We tend to associate child poverty with developing countries, but it’s a misconception we must abandon. Child poverty is a sad reality in the European Union, with Eurostat now warning that one in four children is at risk of poverty or social exclusion. That’s also the proportion of children who live with parents whose income is below their country’s financial poverty threshold or who hardly participate in the labour market and are materially severely deprived. To qualify for this latter condition, they must be deprived of at least four of the following nine conditions: the ability to (1) pay the rent, mortgage or utility bills; (2) keep the home warm enough; (3) face unexpected expenses; (4) regularly eat meat or protein; (5) go on holiday; (6) buy a television, (7) a washing machine, (8) a car, and (9) a telephone.

A household with children that’s deprived of four or more of these is deemed not to attain the essentials of a decent life in modern society. In 2010, about 10% of children in Europe suffered severe material deprivation, and by 2012 that had risen to 12%. In human terms, that meant 9.3m people under the age of 18 in 2010, increasing by nearly two million to 11.1m in 2012.

Poverty is about much more than living on a low income, as the NGO Eurochild has explained time and again. Although money is crucial, child poverty is also about being denied decent housing, good education and adequate healthcare. It is about children being denied opportunities to develop and participate as equals in their own country, and it’s also about children not having their voices heard. It is about families struggling against all odds to provide a decent environment for their children.

 “In terms of the EU’s economic and budgetary governance, there is no clear link between economic and budgetary surveillance and the budgetary priorities member states themselves choose with the social investment goals of Europe 2020”

In a number of European countries, the long-running economic crisis has had a huge impact on families with children. Consider Spain; before the crisis, about 440,000 Spanish children suffered severe material deprivation, which is in itself a huge number. By 2012, that number was above 630,000. The general decline in incomes explains this spectacular increase; but income inequality among Spanish families also increased. Inequality increased within countries, but also between countries. There is a huge disparity in child poverty across Europe. In 2011, the poverty rate was 34% in Romania, compared to 10% in Denmark. In the eurozone, this disparity between north and south is just as striking as in the EU at large: child poverty has now reached 29.5% in Spain.

Since 2008 and the outbreak of the crisis, much attention has been paid to ‘excessive macro-economic imbalances’ in the eurozone. But we must also recognise that Europe is also being gravely affected by ‘excessive social imbalances’. This is important not only because of children’s’ hardships, but because poverty entails huge social and economic costs. It is now well-known that child poverty correlates with low educational achievement and poor health. Investing in young children is the most effective strategy for preventing school drop-outs, youth unemployment and long-term health problems. Our use of the word ‘investment’ is not by chance, for what is at stake is a just society and the development of our human capital. High levels of child poverty signal an investment deficit that’s a vicious circle of cause and effect creating underperforming labour markets, inadequate child care, poor education systems and ineffective transfer systems. We need to study child poverty statistics as ‘leading indicators’ that forecast long-term social and economic problems that have huge costs attached to them.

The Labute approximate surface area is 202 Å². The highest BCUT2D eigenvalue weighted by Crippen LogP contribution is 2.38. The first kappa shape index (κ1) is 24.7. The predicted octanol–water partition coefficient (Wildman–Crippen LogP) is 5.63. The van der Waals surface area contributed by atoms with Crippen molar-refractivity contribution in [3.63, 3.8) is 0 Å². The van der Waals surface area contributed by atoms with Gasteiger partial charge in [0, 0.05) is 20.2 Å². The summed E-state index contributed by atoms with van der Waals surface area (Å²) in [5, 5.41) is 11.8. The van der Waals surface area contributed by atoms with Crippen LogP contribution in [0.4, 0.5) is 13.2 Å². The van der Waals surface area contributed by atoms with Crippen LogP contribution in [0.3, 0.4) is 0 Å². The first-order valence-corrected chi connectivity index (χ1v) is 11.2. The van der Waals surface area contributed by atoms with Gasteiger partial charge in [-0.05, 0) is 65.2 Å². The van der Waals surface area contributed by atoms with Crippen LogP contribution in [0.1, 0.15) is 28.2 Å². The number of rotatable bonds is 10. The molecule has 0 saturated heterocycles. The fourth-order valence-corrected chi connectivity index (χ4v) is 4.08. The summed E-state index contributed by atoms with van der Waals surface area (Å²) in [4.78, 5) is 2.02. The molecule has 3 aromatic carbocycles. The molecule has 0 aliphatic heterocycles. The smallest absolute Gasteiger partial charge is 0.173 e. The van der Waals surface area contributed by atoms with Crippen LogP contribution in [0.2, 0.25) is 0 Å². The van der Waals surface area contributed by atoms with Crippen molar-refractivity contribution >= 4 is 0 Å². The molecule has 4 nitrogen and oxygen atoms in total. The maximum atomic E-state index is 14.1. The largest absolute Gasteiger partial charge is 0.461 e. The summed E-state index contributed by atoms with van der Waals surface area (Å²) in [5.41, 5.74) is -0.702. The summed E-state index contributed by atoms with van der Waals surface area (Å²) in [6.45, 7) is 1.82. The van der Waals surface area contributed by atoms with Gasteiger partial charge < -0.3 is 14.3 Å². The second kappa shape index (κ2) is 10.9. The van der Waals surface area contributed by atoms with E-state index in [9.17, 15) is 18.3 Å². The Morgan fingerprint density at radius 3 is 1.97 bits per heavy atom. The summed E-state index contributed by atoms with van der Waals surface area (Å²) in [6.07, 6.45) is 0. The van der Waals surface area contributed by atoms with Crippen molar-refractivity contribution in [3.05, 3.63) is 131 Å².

The only real way to fight child poverty is by tackling its root causes. Employment is key: If one or both parents are without work, households generally are at much greater poverty risk, and it’s why single parents so often experience poverty. In many countries it is difficult for single parents to find a decent job because of the limited availability of childcare. To create employment opportunities for single parents, universally accessible and affordable child care is essential, along with well-targeted activation of the unemployed through their integration into the labour market. But even when a single parent is fully employed, with two or three children and a job that’s not well-paid, their income will be lower than the poverty threshold. Decent minimum wages are important, but cannot in themselves solve the problems of single parents. Adequate child benefits and affordable housing, healthcare and education are crucial if we are to lift single parents and their children above the poverty threshold.

In those EU countries where child poverty is high, early childhood care is typically underdeveloped and social services are in general of poor quality. Income support in these countries for families without work is almost always inadequate. And although these countries tend to spend a lot on pensions, they devote less to cash transfers and services for families, and these are often inefficiently managed. Italy and Greece are telling examples, which suggests that tackling child poverty may entail a comprehensive programme of structural change in welfare states.